Sonic Visualizer is a free professional software for audio analysis and more; designed for musicologists but useful for all music lovers.

Musicologists will be happy to know the main features of this  software developed for audio analysis of recorded music. Sonic Visualizer is an open source professional software developed by the Centre for Digital Music at the Queen Mary, University of London, and free available for Mac, Windows and Linux.

The version 2.2 was released in July, 2013; to underline how this project is still active, to improve his functionality.

For those with experience with audio editor software, like Audacity, we can point out as the GUI is very similar, although used to different goals.

But what are those goals? First, a frequency analysis, with a virtual spectrogram, then for waveform analysis, or to studying a particular performance, and many others.

A screen shot of Sonic Visualizer after uploading a song.

Certainly the first step is to download and install the application. You can download Sonic Visualizer here; choose your operating system.

Run the software and upload a song clicking on File menu. So you can see the a picture like the previous image, where the green signal is the graphic representation of your audio sample, and the rectangle above point out the listening selection.

The main menu is very simple. You can see button as Play, Stop, and Skip, as a familiar Mp3 player. Then you can find others classic commands as Copy, Paste, Cut and so on.

The most interesting menu is that named Panel, where you can find commands to visualize the spectrogram or the waveform visualizer. You should know that the main feature of this software is the presence of levels and panels. Panel is the horizontal area for graphical visualization, while levels serve to control the elements represented in the Panel area, exactly as levels in Photoshop. So, try to activate a spectrogram: click on Panel, then Add Spectrogram and look how the screen changes.

Sonic Visualizer after activating the spectrogram.

The new screen is so different, after closed the waveform screen. We can notice as with different colors is represented the global range frequencies of our audio sample. For every frequency intensity there is a different color intensity. On the left you can see the frequencies, from low to high.

This professional software has a large amount of music analysis features, but my goal isn’t to make a tutorial, because I want only point out the main functionality useful to make you a free user of Sonic Visualizer.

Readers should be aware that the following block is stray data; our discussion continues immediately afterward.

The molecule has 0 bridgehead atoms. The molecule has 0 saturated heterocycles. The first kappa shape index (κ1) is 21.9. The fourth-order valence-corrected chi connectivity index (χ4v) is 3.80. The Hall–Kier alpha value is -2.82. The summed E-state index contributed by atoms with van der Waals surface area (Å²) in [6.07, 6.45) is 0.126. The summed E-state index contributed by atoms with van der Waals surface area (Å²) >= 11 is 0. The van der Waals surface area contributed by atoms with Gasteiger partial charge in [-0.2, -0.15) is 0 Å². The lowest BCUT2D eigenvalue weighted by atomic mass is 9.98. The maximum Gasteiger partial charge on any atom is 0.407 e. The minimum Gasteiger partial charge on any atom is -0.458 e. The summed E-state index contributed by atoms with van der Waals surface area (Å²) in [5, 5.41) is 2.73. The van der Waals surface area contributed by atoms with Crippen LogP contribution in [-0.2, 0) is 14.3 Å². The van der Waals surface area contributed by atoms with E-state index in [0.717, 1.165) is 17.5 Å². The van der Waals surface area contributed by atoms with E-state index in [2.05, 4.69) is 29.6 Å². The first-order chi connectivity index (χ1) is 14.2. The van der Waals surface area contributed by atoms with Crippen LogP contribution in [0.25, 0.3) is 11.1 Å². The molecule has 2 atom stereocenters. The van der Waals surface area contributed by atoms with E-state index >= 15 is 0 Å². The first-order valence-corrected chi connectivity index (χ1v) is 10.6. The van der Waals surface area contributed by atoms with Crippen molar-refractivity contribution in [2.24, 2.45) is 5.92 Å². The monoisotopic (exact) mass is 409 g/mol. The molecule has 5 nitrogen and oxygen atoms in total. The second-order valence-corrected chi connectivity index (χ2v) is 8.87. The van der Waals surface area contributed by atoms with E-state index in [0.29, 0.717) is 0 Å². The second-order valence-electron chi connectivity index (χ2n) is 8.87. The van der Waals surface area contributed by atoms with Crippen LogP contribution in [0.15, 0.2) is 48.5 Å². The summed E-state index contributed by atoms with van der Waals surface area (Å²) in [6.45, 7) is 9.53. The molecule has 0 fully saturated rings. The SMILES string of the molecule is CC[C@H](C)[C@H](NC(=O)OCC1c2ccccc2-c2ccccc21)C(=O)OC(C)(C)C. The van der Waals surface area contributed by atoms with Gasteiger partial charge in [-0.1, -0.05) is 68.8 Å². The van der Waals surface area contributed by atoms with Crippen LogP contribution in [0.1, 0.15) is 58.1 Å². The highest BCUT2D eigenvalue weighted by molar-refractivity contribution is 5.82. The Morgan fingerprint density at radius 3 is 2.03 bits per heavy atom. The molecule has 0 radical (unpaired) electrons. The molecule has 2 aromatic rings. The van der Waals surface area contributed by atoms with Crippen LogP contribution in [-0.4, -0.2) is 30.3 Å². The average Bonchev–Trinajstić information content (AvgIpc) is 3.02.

By means the index you can browse all topics rapidly, and obtain a response to all your questions. I’ve saved a pdf version of the html manual, to reading it offline. Download it on musicainformatica.

There is another resource, made for those interested to musicological issues: A Musicologist’s Guide to Sonic Visualiser. You can download the pdf version or reading the online version. Either way, you have to do two step, needed to run the tutorial realized by  Nicholas Cook and Daniel Leech-Wilkinson.

The latter wrote a book on studying and analysis of recorded music: certainly with Sonic Visualizer. The Wilkinson’s book, titled The Changing Sound of Music: Approaches to Studying Recorded Musical Performances is free available online: click here.You must only cite the Wilkinson’s book according to the indications in the Intro section.

There are two others tutorial: the first to learning the Selection command, useful to analyze a single section, the second to examine the sound alignment topic with Sonic Visualizer and the MATCH plug-in.

What is the MATCH plug-in? I don’t’ want to examine this specific feature, but you must remember the free availability of many plug-in, each with a new interesting functionality. The entire list is here.

More? Yes, a group of video tutorial to learn the basic features of this professional software.  Enjoy the show!

What else? Sonic Visualizer is a very powerful music software analysis. Useful to those interested to electronic music, but oriented to all music genres. Even if you have a perfect pitch, now you don’t have no excuse, if do not recognize the frequencies of your favorite song.

Have you utilized Sonic Visualizer? Share your experience, I like to know!

  • Peter Eliot

    Hello, I’m not sure if this is possible, but I regularly need to dissect songs to make charts for our band. All we mainly need the chords and lyrics and I can usually manage to get that info. But I also would like to analyse the beat pattern so that I can print on the chart for example ‘country shuffle’ or ‘latin feel’ but due to my inexperience I cannot always describe the song feel that the band needs to play. Can you offer any suggestions. Thanks Peter

    • alex.dinunzio

      Hi Peter, thanks for your comment! Your question is very specific, so I don’t know if you can do what you want, but the only thing that I can do for you is to link to this very interesting page, where Nicholas Cook and Daniel Leech-Wilkinson write about a musicologist use of Sonic VIsualizer and present many issues concerning beats and other problems in analyzing music:

    • R Frazier

      Anthem is sheet music extractor. I was checking the trial version today. I couldn’t get total separation though same with Ripx. Both group mid range sounds together. I have more testing to do…

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